So how are they five games above .500 and heading into Tuesday's series opener in Cincinnati within striking distance of first place in the American League Central? Cleveland manager Manny Acta points to the little things his club does well, especially getting on base and playing strong defense.
The Indians will look to continue their stingy defensive ways behind right-hander Jeanmar Gomez, and they'll be trying to cobble together as many runs as possible against Reds righty Johnny Cueto.
"That's been the key for us to play the baseball we have so far. We have played good defense," Acta said. "If you're not going to out-slug people, you'll have to play good defense. That's huge for us. ... We've been pretty patient as a team this year and that's helped us, with all the walks we've had. That's a big part of our game."
The Tribe has only 29 errors in 59 games, behind only the White Sox, Mariners and Yankees among all Major League clubs. They've also drawn 225 walks on the year, the most in the Majors, to produce a .329 on-base percentage despite a .250 team average.
Opportunities to get on base will be difficult to come by if Cueto pitches the way he did in his last outing, a 7 2/3-inning performance against the Pirates on Wednesday.
Cueto gave up three earned runs on six hits, a walk and a hit batter while striking out six in his longest outing since May 4. The victory, his sixth of the season, also snapped a personal two-game losing streak.
Indians: Gomez looking to get back on track
Gomez has given up 17 earned runs spanning 15 2/3 innings over his past three outings since posting consecutive quality starts on May 14 and 19. The right-hander gave up six runs on seven hits, including two home runs, without a strikeout against the Tigers on Wednesday, but still picked up the win.
"In a heartbeat, [the Tigers] can put a crooked number on you. Gomez just didn't have it for us," Acta said Wednesday. "They just had their way with him over the last three innings, so our bullpen had to step in."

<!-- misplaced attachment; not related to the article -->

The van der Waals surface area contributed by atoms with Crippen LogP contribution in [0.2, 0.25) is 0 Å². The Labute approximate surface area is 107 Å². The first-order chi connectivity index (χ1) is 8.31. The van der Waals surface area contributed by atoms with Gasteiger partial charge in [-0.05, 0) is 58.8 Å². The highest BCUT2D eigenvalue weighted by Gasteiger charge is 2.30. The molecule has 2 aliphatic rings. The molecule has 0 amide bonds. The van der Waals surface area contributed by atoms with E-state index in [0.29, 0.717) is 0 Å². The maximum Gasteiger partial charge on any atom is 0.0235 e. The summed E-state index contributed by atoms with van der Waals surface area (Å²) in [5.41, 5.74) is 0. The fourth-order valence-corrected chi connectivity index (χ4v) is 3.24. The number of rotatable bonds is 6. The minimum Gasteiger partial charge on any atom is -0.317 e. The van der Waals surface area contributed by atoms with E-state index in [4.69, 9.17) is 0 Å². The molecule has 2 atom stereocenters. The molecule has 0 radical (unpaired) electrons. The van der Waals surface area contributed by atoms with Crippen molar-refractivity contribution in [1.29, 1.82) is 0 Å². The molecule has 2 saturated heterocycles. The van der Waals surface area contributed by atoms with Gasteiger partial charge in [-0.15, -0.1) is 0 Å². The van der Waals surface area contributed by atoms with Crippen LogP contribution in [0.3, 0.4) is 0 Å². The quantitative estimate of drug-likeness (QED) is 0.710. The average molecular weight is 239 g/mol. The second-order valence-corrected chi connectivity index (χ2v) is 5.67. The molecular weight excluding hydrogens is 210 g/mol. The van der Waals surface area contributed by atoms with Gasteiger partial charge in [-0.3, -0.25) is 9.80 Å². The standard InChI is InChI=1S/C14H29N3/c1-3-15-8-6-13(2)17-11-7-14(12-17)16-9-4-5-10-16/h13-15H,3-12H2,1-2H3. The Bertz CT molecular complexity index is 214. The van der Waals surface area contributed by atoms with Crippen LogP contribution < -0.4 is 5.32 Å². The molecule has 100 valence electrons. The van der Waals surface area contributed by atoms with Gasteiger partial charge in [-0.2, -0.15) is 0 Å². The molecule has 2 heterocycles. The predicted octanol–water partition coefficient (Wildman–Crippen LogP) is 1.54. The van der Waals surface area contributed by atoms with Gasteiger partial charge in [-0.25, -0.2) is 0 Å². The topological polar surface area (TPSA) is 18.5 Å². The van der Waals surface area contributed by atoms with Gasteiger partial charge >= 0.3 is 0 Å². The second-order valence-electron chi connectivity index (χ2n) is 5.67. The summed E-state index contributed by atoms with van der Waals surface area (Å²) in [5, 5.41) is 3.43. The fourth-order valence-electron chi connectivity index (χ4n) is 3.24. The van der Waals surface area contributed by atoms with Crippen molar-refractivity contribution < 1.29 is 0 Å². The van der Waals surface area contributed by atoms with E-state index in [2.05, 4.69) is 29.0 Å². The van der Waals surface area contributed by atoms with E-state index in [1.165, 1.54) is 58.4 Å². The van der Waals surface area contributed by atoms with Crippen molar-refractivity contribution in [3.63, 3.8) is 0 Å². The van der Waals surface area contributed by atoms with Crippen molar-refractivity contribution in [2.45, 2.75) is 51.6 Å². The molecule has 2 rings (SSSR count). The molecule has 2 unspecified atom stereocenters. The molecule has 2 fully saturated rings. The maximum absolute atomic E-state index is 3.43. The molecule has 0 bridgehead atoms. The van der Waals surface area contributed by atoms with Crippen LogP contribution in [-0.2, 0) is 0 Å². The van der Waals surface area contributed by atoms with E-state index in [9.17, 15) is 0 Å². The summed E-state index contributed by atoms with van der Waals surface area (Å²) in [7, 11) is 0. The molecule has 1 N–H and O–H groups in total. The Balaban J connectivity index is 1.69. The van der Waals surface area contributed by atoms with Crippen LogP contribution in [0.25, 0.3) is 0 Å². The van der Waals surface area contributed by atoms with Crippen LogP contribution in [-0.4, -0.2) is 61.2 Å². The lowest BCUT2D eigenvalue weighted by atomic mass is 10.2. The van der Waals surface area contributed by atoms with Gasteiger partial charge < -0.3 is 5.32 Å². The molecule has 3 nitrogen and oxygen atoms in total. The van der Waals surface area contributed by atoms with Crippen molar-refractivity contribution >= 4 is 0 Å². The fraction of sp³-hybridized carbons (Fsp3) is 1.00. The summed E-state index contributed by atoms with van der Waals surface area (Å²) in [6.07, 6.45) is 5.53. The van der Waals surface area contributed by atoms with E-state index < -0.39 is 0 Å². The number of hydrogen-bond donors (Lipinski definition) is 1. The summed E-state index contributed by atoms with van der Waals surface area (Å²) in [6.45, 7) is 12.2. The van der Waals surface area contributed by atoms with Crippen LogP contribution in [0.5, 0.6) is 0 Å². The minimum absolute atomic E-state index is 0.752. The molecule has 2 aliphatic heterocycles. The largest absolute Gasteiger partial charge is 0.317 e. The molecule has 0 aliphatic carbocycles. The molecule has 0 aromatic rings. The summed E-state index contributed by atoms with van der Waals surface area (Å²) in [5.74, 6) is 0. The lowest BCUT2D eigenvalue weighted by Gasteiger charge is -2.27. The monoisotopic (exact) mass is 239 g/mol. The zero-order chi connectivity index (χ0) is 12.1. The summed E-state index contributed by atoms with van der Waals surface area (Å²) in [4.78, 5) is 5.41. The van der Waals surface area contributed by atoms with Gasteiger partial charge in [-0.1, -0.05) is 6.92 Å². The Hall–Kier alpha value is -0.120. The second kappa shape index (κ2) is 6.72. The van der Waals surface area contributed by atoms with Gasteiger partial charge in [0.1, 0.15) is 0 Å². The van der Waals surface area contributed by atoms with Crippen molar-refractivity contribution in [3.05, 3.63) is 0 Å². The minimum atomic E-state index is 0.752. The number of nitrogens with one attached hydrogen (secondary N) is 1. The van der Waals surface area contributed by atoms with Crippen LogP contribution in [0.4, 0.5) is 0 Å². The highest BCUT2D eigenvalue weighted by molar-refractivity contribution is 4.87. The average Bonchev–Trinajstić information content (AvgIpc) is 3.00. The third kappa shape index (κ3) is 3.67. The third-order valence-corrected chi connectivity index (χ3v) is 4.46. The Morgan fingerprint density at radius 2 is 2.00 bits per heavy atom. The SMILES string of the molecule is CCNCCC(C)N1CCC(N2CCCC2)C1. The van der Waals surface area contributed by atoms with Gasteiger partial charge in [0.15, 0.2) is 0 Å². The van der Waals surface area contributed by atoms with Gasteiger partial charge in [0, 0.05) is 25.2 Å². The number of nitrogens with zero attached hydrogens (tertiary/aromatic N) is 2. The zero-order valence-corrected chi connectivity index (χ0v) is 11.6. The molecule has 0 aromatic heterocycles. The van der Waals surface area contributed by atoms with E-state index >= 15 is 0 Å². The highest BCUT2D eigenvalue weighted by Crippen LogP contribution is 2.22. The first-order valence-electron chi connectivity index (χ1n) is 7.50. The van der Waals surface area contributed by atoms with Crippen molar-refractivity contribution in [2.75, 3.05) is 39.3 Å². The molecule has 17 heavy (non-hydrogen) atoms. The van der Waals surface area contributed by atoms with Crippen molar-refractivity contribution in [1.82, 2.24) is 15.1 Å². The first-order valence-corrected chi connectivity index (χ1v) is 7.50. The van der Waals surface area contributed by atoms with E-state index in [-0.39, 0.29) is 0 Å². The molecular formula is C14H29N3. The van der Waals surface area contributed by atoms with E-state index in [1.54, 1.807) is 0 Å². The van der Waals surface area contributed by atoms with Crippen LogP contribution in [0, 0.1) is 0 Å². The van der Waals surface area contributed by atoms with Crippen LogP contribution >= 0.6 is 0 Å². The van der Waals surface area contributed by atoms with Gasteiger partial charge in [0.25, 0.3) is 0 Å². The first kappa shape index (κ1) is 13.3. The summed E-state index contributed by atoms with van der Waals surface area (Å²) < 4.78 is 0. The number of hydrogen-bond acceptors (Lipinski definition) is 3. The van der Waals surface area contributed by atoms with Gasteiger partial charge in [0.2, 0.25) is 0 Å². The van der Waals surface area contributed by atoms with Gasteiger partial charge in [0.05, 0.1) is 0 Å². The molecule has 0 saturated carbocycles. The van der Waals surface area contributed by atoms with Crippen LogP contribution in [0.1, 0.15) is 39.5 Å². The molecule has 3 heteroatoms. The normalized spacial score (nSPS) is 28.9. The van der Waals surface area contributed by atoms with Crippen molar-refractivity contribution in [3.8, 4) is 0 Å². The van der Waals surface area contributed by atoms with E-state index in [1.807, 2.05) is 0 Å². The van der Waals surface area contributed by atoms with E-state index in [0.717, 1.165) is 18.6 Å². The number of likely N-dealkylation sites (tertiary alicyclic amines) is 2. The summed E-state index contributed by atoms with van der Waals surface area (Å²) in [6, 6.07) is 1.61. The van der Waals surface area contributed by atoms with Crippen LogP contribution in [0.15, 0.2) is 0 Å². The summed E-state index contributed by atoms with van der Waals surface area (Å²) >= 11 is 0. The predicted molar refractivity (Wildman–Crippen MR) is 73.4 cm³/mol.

Carlos Santana drove in the Indians' first run Sunday with a sacrifice fly, but he is still getting his rhythm back after a stint on the seven-day disabled list due to a concussion sustained May 25. The catcher went 0-for-3 on Sunday, making him 2-for-23 in six games since his return and dropping his average to .225.
Acta pointed to Santana's swing mechanics as part of the reason for his current struggles, as he's kicking his leg too high and moving too much at the plate, but admitted a week off hasn't helped him, either.
"That doesn't mean it's the reason why he's where he's at," Acta said Saturday. "To him, it's going to continue to be a battle, a battle he continues work with his body movement at the plate."
Reds: Votto's streak snapped
First baseman Joey Votto had his career-high 15-game hitting streak snapped on Sunday with an 0-for-4 night in the Reds' loss to the Tigers.
"I felt really good lately," Votto said. "A lot of the stuff I was working on earlier in the season, I was having trouble with, I think that I've cleared it up. You're always battling in this game to get back to neutral and in the past stretch I feel like I have been, but you can never explain when you go through these hot stretches, why it happens. But it does and you enjoy it and you continue to work to minimize the valleys and get yourself ready to work."
Through the first 58 games of the season, the Reds have used just five starting pitchers -- Cueto, Mike Leake, Bronson Arroyo, Homer Bailey and Mat Latos.
That's the longest such streak for the Reds since 1992 when Jose Rijo, Tom Browing, Tim Belcher, Greg Swindell and Chris Hammond made the Reds' first 79 starts.
The Indians lead the all-time series against the Reds with a 39-36 record, and they have won six of the last seven and seven of 10. The two Ohio clubs have split 36 meetings in Cincinnati, but the Reds hold a 14-10 edge since Great American Ball Park opened in 2004.
In each of the last 56 games at Great American Ball Park, there has been at least one home run hit, dating back to a homer-less Reds-Giants game on July 29, 2011. It's the longest active streak in baseball.